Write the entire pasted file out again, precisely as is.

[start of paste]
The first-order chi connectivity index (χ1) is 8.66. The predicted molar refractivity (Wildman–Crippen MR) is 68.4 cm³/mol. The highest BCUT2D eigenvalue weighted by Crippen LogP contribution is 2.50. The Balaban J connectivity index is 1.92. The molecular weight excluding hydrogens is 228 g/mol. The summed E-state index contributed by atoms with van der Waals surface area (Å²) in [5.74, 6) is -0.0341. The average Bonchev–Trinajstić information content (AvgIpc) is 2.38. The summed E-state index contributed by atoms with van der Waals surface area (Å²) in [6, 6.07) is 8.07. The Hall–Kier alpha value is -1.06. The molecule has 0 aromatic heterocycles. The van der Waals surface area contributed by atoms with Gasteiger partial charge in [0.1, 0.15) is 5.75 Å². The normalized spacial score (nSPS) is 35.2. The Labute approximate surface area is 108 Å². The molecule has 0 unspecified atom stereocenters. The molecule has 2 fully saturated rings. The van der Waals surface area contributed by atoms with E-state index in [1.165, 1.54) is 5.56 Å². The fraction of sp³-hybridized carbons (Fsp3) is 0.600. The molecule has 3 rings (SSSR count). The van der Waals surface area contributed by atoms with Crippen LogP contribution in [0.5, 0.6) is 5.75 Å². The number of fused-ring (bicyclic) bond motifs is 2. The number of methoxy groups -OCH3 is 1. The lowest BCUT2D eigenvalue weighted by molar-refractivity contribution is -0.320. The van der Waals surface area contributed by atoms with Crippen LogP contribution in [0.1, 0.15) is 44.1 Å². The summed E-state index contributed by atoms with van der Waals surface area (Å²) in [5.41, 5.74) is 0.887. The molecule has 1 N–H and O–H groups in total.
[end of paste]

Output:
The first-order chi connectivity index (χ1) is 8.66. The predicted molar refractivity (Wildman–Crippen MR) is 68.4 cm³/mol. The highest BCUT2D eigenvalue weighted by Crippen LogP contribution is 2.50. The Balaban J connectivity index is 1.92. The molecular weight excluding hydrogens is 228 g/mol. The summed E-state index contributed by atoms with van der Waals surface area (Å²) in [5.74, 6) is -0.0341. The average Bonchev–Trinajstić information content (AvgIpc) is 2.38. The summed E-state index contributed by atoms with van der Waals surface area (Å²) in [6, 6.07) is 8.07. The Hall–Kier alpha value is -1.06. The molecule has 0 aromatic heterocycles. The van der Waals surface area contributed by atoms with Gasteiger partial charge in [0.1, 0.15) is 5.75 Å². The normalized spacial score (nSPS) is 35.2. The Labute approximate surface area is 108 Å². The molecule has 0 unspecified atom stereocenters. The molecule has 2 fully saturated rings. The van der Waals surface area contributed by atoms with E-state index in [1.165, 1.54) is 5.56 Å². The fraction of sp³-hybridized carbons (Fsp3) is 0.600. The molecule has 3 rings (SSSR count). The van der Waals surface area contributed by atoms with Crippen LogP contribution in [0.5, 0.6) is 5.75 Å². The number of fused-ring (bicyclic) bond motifs is 2. The number of methoxy groups -OCH3 is 1. The lowest BCUT2D eigenvalue weighted by molar-refractivity contribution is -0.320. The van der Waals surface area contributed by atoms with Crippen LogP contribution in [0.1, 0.15) is 44.1 Å². The summed E-state index contributed by atoms with van der Waals surface area (Å²) in [5.41, 5.74) is 0.887. The molecule has 1 N–H and O–H groups in total.